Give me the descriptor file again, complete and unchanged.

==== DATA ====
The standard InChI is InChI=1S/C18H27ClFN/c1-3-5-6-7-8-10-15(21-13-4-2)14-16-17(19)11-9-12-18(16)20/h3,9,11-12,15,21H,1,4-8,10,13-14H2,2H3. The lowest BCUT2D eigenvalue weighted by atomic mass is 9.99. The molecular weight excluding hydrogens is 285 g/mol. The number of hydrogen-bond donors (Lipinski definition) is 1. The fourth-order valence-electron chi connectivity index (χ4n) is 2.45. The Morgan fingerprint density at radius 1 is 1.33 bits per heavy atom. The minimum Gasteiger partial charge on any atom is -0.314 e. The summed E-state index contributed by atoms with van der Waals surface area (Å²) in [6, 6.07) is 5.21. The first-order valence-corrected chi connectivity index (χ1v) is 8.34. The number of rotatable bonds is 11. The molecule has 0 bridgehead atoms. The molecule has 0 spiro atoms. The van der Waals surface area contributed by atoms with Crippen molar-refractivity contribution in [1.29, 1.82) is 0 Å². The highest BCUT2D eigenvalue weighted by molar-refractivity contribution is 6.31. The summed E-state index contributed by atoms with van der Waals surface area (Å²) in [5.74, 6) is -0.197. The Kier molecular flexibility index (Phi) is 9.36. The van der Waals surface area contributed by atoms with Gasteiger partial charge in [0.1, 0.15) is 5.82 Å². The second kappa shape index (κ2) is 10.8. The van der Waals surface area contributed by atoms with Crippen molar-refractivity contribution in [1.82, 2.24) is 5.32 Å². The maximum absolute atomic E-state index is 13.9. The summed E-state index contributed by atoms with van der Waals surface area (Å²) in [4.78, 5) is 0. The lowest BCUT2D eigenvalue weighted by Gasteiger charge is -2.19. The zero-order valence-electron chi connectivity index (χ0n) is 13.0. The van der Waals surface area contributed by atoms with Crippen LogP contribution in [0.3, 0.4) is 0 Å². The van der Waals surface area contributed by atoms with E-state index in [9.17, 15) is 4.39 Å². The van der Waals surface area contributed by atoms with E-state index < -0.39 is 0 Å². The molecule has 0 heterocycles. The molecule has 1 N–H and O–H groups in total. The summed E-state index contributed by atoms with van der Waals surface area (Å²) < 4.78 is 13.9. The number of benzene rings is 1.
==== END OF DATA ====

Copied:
The standard InChI is InChI=1S/C18H27ClFN/c1-3-5-6-7-8-10-15(21-13-4-2)14-16-17(19)11-9-12-18(16)20/h3,9,11-12,15,21H,1,4-8,10,13-14H2,2H3. The lowest BCUT2D eigenvalue weighted by atomic mass is 9.99. The molecular weight excluding hydrogens is 285 g/mol. The number of hydrogen-bond donors (Lipinski definition) is 1. The fourth-order valence-electron chi connectivity index (χ4n) is 2.45. The Morgan fingerprint density at radius 1 is 1.33 bits per heavy atom. The minimum Gasteiger partial charge on any atom is -0.314 e. The summed E-state index contributed by atoms with van der Waals surface area (Å²) in [6, 6.07) is 5.21. The first-order valence-corrected chi connectivity index (χ1v) is 8.34. The number of rotatable bonds is 11. The molecule has 0 bridgehead atoms. The molecule has 0 spiro atoms. The van der Waals surface area contributed by atoms with Crippen molar-refractivity contribution in [1.29, 1.82) is 0 Å². The highest BCUT2D eigenvalue weighted by molar-refractivity contribution is 6.31. The summed E-state index contributed by atoms with van der Waals surface area (Å²) in [5.74, 6) is -0.197. The Kier molecular flexibility index (Phi) is 9.36. The van der Waals surface area contributed by atoms with Gasteiger partial charge in [0.1, 0.15) is 5.82 Å². The second kappa shape index (κ2) is 10.8. The van der Waals surface area contributed by atoms with Crippen molar-refractivity contribution in [1.82, 2.24) is 5.32 Å². The maximum absolute atomic E-state index is 13.9. The summed E-state index contributed by atoms with van der Waals surface area (Å²) in [4.78, 5) is 0. The lowest BCUT2D eigenvalue weighted by Gasteiger charge is -2.19. The zero-order valence-electron chi connectivity index (χ0n) is 13.0. The van der Waals surface area contributed by atoms with Crippen LogP contribution in [0.3, 0.4) is 0 Å². The van der Waals surface area contributed by atoms with E-state index in [9.17, 15) is 4.39 Å². The van der Waals surface area contributed by atoms with E-state index < -0.39 is 0 Å². The molecule has 0 heterocycles. The molecule has 1 N–H and O–H groups in total. The summed E-state index contributed by atoms with van der Waals surface area (Å²) < 4.78 is 13.9. The number of benzene rings is 1.